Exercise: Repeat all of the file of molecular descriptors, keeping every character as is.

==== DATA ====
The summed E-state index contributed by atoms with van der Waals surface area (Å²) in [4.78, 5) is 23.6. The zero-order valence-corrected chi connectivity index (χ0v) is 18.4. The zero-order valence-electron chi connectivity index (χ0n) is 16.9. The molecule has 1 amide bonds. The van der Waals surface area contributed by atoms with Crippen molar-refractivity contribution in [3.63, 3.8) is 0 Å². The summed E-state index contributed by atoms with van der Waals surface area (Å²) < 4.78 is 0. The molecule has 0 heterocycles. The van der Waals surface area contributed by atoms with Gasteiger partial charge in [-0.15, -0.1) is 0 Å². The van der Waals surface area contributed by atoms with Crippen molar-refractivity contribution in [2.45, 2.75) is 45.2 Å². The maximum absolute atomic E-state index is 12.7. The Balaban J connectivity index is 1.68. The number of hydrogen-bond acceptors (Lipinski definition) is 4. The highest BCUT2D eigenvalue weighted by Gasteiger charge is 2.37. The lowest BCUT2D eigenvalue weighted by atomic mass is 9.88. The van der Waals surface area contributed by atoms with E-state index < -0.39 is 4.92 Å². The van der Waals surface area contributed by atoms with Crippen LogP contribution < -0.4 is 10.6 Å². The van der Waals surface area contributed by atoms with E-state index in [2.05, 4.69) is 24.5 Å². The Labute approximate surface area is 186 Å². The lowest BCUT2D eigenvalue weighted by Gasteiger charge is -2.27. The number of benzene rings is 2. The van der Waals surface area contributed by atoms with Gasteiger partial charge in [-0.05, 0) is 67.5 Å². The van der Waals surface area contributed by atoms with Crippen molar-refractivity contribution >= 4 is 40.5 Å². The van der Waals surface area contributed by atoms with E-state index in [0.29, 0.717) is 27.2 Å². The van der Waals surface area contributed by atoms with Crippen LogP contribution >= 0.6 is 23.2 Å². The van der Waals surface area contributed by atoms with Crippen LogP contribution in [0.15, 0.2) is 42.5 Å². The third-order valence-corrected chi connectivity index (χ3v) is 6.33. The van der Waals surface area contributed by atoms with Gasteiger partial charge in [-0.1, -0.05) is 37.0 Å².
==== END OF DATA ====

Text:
The summed E-state index contributed by atoms with van der Waals surface area (Å²) in [4.78, 5) is 23.6. The zero-order valence-corrected chi connectivity index (χ0v) is 18.4. The zero-order valence-electron chi connectivity index (χ0n) is 16.9. The molecule has 1 amide bonds. The van der Waals surface area contributed by atoms with Crippen molar-refractivity contribution in [3.63, 3.8) is 0 Å². The summed E-state index contributed by atoms with van der Waals surface area (Å²) < 4.78 is 0. The molecule has 0 heterocycles. The van der Waals surface area contributed by atoms with Gasteiger partial charge in [-0.15, -0.1) is 0 Å². The van der Waals surface area contributed by atoms with Crippen molar-refractivity contribution in [2.45, 2.75) is 45.2 Å². The maximum absolute atomic E-state index is 12.7. The Balaban J connectivity index is 1.68. The number of hydrogen-bond acceptors (Lipinski definition) is 4. The highest BCUT2D eigenvalue weighted by Gasteiger charge is 2.37. The lowest BCUT2D eigenvalue weighted by atomic mass is 9.88. The van der Waals surface area contributed by atoms with E-state index < -0.39 is 4.92 Å². The van der Waals surface area contributed by atoms with Crippen LogP contribution < -0.4 is 10.6 Å². The van der Waals surface area contributed by atoms with E-state index in [2.05, 4.69) is 24.5 Å². The Labute approximate surface area is 186 Å². The lowest BCUT2D eigenvalue weighted by Gasteiger charge is -2.27. The number of benzene rings is 2. The van der Waals surface area contributed by atoms with Gasteiger partial charge in [-0.05, 0) is 67.5 Å². The van der Waals surface area contributed by atoms with Crippen molar-refractivity contribution >= 4 is 40.5 Å². The van der Waals surface area contributed by atoms with E-state index in [0.29, 0.717) is 27.2 Å². The van der Waals surface area contributed by atoms with Crippen LogP contribution >= 0.6 is 23.2 Å². The van der Waals surface area contributed by atoms with Crippen LogP contribution in [0.15, 0.2) is 42.5 Å². The third-order valence-corrected chi connectivity index (χ3v) is 6.33. The van der Waals surface area contributed by atoms with Gasteiger partial charge in [-0.1, -0.05) is 37.0 Å².